Theatrical release poster
|Directed by||John G. Avildsen|
|Written by||Sylvester Stallone|
by Sylvester Stallone
|Music by||Bill Conti|
|Distributed by||MGM/UA Communications Company
(USA & Canada)
United International Pictures
|Box office||$119.9 million|
Rocky V is a 1990 American sports drama film. It is the fifth film in the Rocky series, written by and starring Sylvester Stallone, and co-starring Talia Shire, Stallone's real-life son Sage, and real-life boxer Tommy Morrison, with Morrison in the role of Tommy Gunn, a talented yet raw boxer. Sage played Robert Balboa, whose relationship with his famous father is explored. After Stallone directed the second through fourth films in the series, Rocky V saw the return of John G. Avildsen, whose direction of Rocky won him an Academy Award for Best Directing.
Reception to the film was generally negative and it was (at the time) considered a disappointing conclusion when this was presumed to be the last movie in the series. Stallone himself has since admitted that he too was disappointed with how the film turned out. The box office gross was $180 million below that of Rocky IV. Rocky V marked the final appearances of Talia Shire and Burgess Meredith in the Rocky series. Due to the low box office result, Rocky V was the last Rocky film with which United Artists had any involvement. Though this was presumed to be the ending of the series, a sixth film, Rocky Balboa, was released in 2006 and garnered much more favorable reviews. Stallone starred in both this film and Creed, the seventh entry in the series.
Shortly after Rocky Balboa's victory over Ivan Drago in Moscow, he, his wife Adrian, his brother-in-law Paulie, and his trainer Tony "Duke" Evers return to the United States, where they are greeted by Rocky's son, Robert. At a press conference, boxing promoter George Washington Duke attempts to goad Rocky into fighting his boxer Union Cane, who is now the top rated American challenger. They want the bout for the World Heavyweight Championship called "Lettin' It Go In Tokyo," but Rocky declines the offer. Duke refuses to give up on the huge payday fight with Balboa and surmises he needs to come up with an angle to convince him to fight.
Shortly after returning home, it is discovered that Paulie unknowingly had Rocky sign a "power of attorney" over to Rocky's accountant, who had squandered all of his money on real estate deals gone sour; in addition, the accountant had failed to pay Rocky's taxes over the previous six years, and his mansion had been mortgaged by $400,000. His lawyer confirms this, but he tells Rocky the situation is easily fixable with a few more fights. Rocky, not wanting to go bankrupt, decides to accept the mega fight with Cane for the money. However, after seeing a doctor, an examination reveals permanent and irreversible brain damage from the fight with Drago and at Adrian's insistence, Rocky opts to retire from boxing. He files for bankruptcy, resulting in his mansion and belongings being auctioned off, and moves his family back into Paulie's old house in South Philadelphia. Adrian returns to working part-time at the J&M Tropical Fish pet shop while Paulie goes back to the Shamrock Meat Packing facility. Rocky arranges plans to refurbish and reopen Mighty Mick's Boxing Gym, willed to his son Robert by his late trainer Mickey Goldmill. He walks through the abandoned gym and reminisces about a training session between the two just before Rocky fought the rematch against Apollo Creed years before.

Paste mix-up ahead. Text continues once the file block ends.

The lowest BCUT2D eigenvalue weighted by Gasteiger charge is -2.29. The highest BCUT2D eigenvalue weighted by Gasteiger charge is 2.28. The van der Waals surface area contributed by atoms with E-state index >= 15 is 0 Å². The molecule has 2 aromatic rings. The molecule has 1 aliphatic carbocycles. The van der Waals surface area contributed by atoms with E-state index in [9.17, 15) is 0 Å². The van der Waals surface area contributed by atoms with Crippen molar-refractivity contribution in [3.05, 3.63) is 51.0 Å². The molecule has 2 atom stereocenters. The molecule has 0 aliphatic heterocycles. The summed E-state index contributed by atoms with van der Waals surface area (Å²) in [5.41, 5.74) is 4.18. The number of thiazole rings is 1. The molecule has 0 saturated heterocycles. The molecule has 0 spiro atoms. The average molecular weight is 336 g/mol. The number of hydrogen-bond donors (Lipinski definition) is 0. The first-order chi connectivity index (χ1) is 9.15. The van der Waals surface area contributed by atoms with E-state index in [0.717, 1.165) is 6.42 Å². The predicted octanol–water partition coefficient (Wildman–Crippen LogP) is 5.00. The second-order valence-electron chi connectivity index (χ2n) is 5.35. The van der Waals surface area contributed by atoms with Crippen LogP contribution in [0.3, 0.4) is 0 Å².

One day, Rocky and Paulie meet a hungry young fighter from Oklahoma named Tommy Gunn, and Rocky takes him under his wing. Training the young fighter gives Rocky a sense of purpose, and Gunn fights his way up the ladder to become a top contender. Rocky eventually becomes so distracted with Gunn's training that he winds up neglecting Robert. He falls in with the wrong crowd at school and as a result, he begins acting out at home.
Union Cane wins the vacant world heavyweight title while Gunn continues his rapid and impressive rise through the ranks. Still wanting to do business with Rocky, Duke sees Gunn's knockout streak and relationship with Rocky as a way of getting control of him. Duke showers Gunn with luxuries and promises him that he is the only path to a shot against Union Cane for the title. Duke hopes to take control of Gunn as his manager and keep Rocky on as head trainer.
On Christmas Eve, Duke visits the Balboa house with Gunn to explain the new scenario which would financially benefit all of them. However, Rocky insists dealing with Duke will end badly and is dirty business. Gunn drives off in a huff, leaving Rocky for good. Adrian attempts to comfort Rocky, but his frustrations finally boil over. He confesses his life had meaning again when he was able to live vicariously through Gunn's success. She reasons with him, telling him Tommy never had his heart and spirit—something he could never learn. When this realization hits him, Rocky embraces his wife and they begin to pick up the pieces. After finding Robert hanging out on a street corner, Rocky apologizes to his son and they mend their broken relationship.